Yindjibarndi woman Jody Broun has been appointed as chief executive officer of the National Indigenous Australians Agency, and will become the most senior Indigenous person in the Australian Public Service.
Ms Broun – an award-winning artist, activist and public servant – is currently chief executive officer of the Aboriginal Housing Office and Group Deputy Secretary of Aboriginal Strategy and Outcomes with the NSW Department of Planning, Industry and Environment.
Born in 1963, she is originally from the Pilbara in Western Australia, and her mother was part of the Stolen Generations.
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She holds a Diploma of Teaching, Bachelor of Education and Master’s in Philosophy.
In 1998, she was awarded first prize in the Telstra National Aboriginal and Torres Strait Islander Art Award for her artwork, White Fellas Come To Talk Bout Land, and in 2005 she took first place in the Canberra Art Prize for Half-Time Game.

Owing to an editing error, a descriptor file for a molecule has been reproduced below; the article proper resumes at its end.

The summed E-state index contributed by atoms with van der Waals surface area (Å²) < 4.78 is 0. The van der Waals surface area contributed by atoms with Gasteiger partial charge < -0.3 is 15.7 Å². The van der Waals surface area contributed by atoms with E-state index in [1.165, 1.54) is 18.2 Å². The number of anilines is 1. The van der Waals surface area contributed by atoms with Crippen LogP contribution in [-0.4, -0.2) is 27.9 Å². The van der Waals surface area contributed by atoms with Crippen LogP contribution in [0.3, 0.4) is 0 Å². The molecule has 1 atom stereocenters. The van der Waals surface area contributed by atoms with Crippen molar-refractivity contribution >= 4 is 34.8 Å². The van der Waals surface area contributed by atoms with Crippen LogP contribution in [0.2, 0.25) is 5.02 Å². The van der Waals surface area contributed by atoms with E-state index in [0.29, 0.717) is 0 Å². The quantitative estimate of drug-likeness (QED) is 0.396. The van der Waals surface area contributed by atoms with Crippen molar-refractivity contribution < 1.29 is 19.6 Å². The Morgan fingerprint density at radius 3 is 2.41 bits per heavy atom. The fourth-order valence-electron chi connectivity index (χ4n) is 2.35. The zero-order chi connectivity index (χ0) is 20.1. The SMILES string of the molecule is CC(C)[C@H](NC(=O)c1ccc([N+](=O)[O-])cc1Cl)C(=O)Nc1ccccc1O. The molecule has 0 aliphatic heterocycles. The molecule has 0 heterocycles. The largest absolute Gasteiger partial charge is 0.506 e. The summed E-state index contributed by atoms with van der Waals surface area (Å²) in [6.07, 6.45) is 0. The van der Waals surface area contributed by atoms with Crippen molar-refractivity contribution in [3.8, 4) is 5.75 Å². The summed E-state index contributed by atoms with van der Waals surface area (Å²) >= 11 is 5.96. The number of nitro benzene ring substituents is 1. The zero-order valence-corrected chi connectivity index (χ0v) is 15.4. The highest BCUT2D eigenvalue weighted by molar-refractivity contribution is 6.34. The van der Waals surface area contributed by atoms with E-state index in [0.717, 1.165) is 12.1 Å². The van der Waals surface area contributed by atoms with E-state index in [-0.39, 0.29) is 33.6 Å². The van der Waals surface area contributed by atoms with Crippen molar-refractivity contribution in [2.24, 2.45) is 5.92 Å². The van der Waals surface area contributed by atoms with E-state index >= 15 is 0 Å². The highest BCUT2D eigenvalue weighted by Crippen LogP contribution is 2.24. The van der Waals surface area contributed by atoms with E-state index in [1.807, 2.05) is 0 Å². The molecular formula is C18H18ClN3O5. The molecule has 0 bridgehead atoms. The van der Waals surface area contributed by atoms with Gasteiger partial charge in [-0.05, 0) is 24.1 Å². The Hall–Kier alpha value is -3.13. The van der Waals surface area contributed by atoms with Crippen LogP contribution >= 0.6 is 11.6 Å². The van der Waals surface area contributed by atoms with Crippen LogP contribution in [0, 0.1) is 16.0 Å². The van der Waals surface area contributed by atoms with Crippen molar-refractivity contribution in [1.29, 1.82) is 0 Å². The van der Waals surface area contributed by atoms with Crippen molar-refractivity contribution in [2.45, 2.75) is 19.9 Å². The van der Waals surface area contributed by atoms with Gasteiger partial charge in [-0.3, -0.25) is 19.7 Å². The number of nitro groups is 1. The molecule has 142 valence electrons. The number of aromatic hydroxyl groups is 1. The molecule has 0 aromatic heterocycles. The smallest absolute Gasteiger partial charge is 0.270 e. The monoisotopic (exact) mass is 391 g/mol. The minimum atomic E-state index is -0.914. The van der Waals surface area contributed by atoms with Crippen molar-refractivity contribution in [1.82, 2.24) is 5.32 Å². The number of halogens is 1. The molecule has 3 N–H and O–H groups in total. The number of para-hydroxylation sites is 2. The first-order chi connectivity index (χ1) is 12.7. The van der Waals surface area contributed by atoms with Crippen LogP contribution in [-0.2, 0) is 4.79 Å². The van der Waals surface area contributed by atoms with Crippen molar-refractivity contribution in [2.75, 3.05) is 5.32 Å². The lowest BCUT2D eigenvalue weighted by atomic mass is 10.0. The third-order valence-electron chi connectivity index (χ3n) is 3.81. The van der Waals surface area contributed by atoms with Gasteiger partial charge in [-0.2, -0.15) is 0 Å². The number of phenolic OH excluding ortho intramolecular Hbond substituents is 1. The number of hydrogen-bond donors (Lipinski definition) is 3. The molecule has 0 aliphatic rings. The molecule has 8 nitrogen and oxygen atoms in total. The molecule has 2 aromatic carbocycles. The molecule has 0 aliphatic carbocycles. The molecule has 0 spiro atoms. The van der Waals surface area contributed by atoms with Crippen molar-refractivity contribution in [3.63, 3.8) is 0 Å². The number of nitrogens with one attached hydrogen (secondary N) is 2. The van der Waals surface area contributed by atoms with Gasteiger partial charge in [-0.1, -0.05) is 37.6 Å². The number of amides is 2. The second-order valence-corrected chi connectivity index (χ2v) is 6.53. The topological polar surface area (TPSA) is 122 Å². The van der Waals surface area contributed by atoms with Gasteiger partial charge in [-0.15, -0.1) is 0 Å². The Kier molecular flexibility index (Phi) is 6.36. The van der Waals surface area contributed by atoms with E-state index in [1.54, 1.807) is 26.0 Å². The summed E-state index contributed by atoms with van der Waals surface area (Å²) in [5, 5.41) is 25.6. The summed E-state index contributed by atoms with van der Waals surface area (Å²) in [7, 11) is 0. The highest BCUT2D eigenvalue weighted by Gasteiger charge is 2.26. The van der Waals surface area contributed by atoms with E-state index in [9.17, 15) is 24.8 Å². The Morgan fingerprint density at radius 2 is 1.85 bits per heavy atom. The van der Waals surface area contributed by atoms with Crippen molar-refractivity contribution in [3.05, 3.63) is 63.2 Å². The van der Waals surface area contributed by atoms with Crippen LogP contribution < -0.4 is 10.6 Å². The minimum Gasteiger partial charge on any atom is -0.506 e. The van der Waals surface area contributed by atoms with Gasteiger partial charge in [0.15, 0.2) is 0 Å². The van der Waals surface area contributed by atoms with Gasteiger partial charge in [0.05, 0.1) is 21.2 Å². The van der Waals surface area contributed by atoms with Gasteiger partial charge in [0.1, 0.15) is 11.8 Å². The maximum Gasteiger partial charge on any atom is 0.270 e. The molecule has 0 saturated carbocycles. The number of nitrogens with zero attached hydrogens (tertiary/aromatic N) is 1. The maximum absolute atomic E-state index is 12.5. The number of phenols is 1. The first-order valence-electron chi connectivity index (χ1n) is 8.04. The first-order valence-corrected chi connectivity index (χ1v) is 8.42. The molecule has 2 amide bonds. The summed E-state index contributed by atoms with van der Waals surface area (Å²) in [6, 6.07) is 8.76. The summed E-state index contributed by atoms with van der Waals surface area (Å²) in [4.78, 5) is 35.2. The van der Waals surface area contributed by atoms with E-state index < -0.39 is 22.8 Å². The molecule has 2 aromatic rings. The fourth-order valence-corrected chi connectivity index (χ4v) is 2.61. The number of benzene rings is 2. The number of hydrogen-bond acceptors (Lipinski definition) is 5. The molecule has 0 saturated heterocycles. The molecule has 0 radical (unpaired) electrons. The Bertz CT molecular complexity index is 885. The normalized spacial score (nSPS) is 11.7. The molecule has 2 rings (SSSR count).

Minister for Indigenous Australians Ken Wyatt said Ms Broun will bring a wealth of experience across housing, health, education, justice, land and culture, and most notably will work through the intricacies of Commonwealth and state and territory relations in a number of senior roles in different jurisdictions.
“I am immensely proud that the National Indigenous Australians Agency will be led by an Indigenous woman of Ms Broun’s calibre,” said Mr Wyatt.
“She is a highly respected public servant and is passionate about community-led co-design, the economic empowerment of Indigenous Australians, and that education is a key driver of positive change in our communities.
“With a national network to leverage, I am confident she is the right person to deliver on the government’s objectives to achieve the best outcomes for Aboriginal and Torres Strait Islander peoples.
“I am thrilled we are able to appoint such an accomplished and talented Aboriginal woman to this role.”
The National Indigenous Australians Agency has spearheaded a number of significant projects since its establishment in 2019, and Mr Wyatt paid tribute to its first CEO Ray Griggs.
“I want to thank former CEO Ray Griggs for his leadership in overseeing the establishment and expansion of the agency,” he said.
“Mr Griggs has been critical to the success of the NIAA and I thank him for his service.”
Mr Wyatt also thanked acting CEO Blair Exell for his stewardship of the agency during the past six months, delivering a number of significant projects, including the final report for the Indigenous voice and the recently announced Ngurra cultural precinct in Canberra.
Ms Broun will commence a five-year term on 14 February, 2022.